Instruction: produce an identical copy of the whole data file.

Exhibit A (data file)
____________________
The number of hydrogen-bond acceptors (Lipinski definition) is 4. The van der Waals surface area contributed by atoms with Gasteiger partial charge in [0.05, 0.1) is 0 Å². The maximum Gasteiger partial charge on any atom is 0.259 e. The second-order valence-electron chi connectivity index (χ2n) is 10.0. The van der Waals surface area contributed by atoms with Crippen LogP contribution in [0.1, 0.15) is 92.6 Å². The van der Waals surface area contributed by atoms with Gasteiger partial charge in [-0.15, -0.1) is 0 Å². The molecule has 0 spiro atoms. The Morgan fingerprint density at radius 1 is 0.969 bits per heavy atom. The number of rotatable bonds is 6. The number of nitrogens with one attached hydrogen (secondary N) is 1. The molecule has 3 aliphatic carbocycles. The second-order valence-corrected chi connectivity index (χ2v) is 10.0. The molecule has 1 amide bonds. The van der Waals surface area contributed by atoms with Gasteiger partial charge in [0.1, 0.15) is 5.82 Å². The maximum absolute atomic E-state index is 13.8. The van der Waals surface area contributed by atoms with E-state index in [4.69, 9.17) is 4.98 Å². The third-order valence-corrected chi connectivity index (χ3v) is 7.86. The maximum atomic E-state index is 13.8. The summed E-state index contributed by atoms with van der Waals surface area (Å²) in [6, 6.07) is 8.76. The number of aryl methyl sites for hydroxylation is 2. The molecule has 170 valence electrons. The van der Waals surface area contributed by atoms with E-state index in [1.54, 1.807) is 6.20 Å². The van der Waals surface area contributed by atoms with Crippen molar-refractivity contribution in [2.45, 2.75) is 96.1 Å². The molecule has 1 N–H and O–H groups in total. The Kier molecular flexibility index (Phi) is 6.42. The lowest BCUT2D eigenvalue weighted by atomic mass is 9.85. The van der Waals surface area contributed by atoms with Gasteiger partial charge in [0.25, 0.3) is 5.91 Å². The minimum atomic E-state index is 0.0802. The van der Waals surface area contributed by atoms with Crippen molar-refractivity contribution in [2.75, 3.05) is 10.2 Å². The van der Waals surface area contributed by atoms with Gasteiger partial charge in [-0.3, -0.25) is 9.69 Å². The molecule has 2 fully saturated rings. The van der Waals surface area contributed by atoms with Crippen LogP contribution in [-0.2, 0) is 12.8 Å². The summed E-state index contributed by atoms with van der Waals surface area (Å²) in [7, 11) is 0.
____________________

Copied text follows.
The number of hydrogen-bond acceptors (Lipinski definition) is 4. The van der Waals surface area contributed by atoms with Gasteiger partial charge in [0.05, 0.1) is 0 Å². The maximum Gasteiger partial charge on any atom is 0.259 e. The second-order valence-electron chi connectivity index (χ2n) is 10.0. The van der Waals surface area contributed by atoms with Crippen LogP contribution in [0.1, 0.15) is 92.6 Å². The van der Waals surface area contributed by atoms with Gasteiger partial charge in [-0.15, -0.1) is 0 Å². The molecule has 0 spiro atoms. The Morgan fingerprint density at radius 1 is 0.969 bits per heavy atom. The number of rotatable bonds is 6. The number of nitrogens with one attached hydrogen (secondary N) is 1. The molecule has 3 aliphatic carbocycles. The second-order valence-corrected chi connectivity index (χ2v) is 10.0. The molecule has 1 amide bonds. The van der Waals surface area contributed by atoms with Gasteiger partial charge in [0.1, 0.15) is 5.82 Å². The maximum absolute atomic E-state index is 13.8. The van der Waals surface area contributed by atoms with E-state index in [4.69, 9.17) is 4.98 Å². The third-order valence-corrected chi connectivity index (χ3v) is 7.86. The maximum atomic E-state index is 13.8. The summed E-state index contributed by atoms with van der Waals surface area (Å²) in [6, 6.07) is 8.76. The number of aryl methyl sites for hydroxylation is 2. The molecule has 170 valence electrons. The van der Waals surface area contributed by atoms with E-state index in [1.54, 1.807) is 6.20 Å². The van der Waals surface area contributed by atoms with Crippen molar-refractivity contribution in [2.45, 2.75) is 96.1 Å². The molecule has 1 N–H and O–H groups in total. The Kier molecular flexibility index (Phi) is 6.42. The lowest BCUT2D eigenvalue weighted by atomic mass is 9.85. The van der Waals surface area contributed by atoms with Gasteiger partial charge in [0.25, 0.3) is 5.91 Å². The minimum atomic E-state index is 0.0802. The van der Waals surface area contributed by atoms with Crippen molar-refractivity contribution in [2.75, 3.05) is 10.2 Å². The van der Waals surface area contributed by atoms with Gasteiger partial charge in [-0.3, -0.25) is 9.69 Å². The molecule has 2 fully saturated rings. The van der Waals surface area contributed by atoms with Crippen LogP contribution in [-0.2, 0) is 12.8 Å². The summed E-state index contributed by atoms with van der Waals surface area (Å²) in [7, 11) is 0.